5 questions every boutique law firm should answer before making their next hire

April 10, 2018

One of the most common challenges a legal recruitment firm sees boutique law firms face in their early years is in defining their growth strategy.  Often, they will enjoy some initial success with growth, perhaps through former colleagues joining the firm, thereby creating early momentum in the firm’s growth trajectory.

The challenge often presents several years in, when the firm is trying to determine how best to continue growth.  What can be missed in the discussion is considering whether growth is still needed in the first place.

Far too often, myself and my fellow legal recruiters meet clients who, when pressed, can offer no clear rationale for their desired growth.  There may be surface reasons (economies of scale is a common refrain), but no clear, unifying purpose is driving the growth strategy for the law firm.  While additional hires may yield successful, short-term growth, invariably, the firm will revert to its original size after briefly flirting with a slightly higher headcount if there is no deeper, underlying goal driving hiring demands.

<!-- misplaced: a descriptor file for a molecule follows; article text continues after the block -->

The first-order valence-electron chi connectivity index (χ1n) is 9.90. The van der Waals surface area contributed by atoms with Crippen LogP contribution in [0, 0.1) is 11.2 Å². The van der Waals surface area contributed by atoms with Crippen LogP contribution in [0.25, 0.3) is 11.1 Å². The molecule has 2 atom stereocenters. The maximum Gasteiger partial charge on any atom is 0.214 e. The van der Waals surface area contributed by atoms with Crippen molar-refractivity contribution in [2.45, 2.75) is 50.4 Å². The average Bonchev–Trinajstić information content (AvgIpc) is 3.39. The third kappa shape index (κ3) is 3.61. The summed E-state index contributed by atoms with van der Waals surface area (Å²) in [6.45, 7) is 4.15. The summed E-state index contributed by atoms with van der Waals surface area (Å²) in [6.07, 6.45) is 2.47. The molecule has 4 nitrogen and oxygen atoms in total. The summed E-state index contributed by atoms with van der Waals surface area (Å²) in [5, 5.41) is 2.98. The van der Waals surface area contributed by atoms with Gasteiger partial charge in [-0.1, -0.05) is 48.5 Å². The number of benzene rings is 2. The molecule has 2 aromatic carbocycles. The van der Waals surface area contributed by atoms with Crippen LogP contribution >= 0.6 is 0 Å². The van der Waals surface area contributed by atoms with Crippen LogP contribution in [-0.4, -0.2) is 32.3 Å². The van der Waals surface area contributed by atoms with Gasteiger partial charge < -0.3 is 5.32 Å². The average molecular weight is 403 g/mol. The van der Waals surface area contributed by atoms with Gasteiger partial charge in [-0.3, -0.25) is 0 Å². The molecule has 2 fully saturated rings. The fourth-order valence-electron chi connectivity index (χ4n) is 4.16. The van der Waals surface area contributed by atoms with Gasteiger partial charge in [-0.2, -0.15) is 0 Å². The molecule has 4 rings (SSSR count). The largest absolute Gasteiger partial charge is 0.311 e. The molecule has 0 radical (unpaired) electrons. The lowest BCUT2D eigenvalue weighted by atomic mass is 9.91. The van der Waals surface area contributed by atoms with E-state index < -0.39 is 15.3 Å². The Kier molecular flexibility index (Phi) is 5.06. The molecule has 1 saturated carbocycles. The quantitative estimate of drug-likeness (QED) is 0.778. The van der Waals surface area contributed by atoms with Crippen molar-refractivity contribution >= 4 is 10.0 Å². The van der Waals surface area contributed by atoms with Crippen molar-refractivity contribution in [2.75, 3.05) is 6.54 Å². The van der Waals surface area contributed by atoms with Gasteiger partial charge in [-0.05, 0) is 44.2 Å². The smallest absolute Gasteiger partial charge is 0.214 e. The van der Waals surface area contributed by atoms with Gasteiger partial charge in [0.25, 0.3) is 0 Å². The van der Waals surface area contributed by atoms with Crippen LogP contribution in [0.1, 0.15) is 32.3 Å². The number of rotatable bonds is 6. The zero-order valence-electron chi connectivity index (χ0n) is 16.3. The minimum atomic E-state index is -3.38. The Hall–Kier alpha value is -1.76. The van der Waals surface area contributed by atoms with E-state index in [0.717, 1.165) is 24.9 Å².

The questions I encourage all my clients to consider when contemplating growth are:

  • What types of clients do you want to pursue that you can’t properly service today?
  • What files do you want to tackle that your current team can’t currently handle?
  • What geographic areas do you want to service that your team can’t properly attend to?
  • What clients or matters are you losing to competitor firms (larger or smaller) that you’d like to be able to keep and/or attract to your firm?
  • What types of issues do you want to be able to consider in your practice that your current complement can’t presently tackle?

By exploring these types of questions, we help our clients better answer what growth is truly necessary for the firm.  In some cases, however, after lengthy discussions, the correct answer may instead be to top grade talent, rather than merely add to it.  In the end, the key is to carefully consider why you are looking to grow, before engaging the process of how you are going to achieve it.

Warren Smith, Managing Partner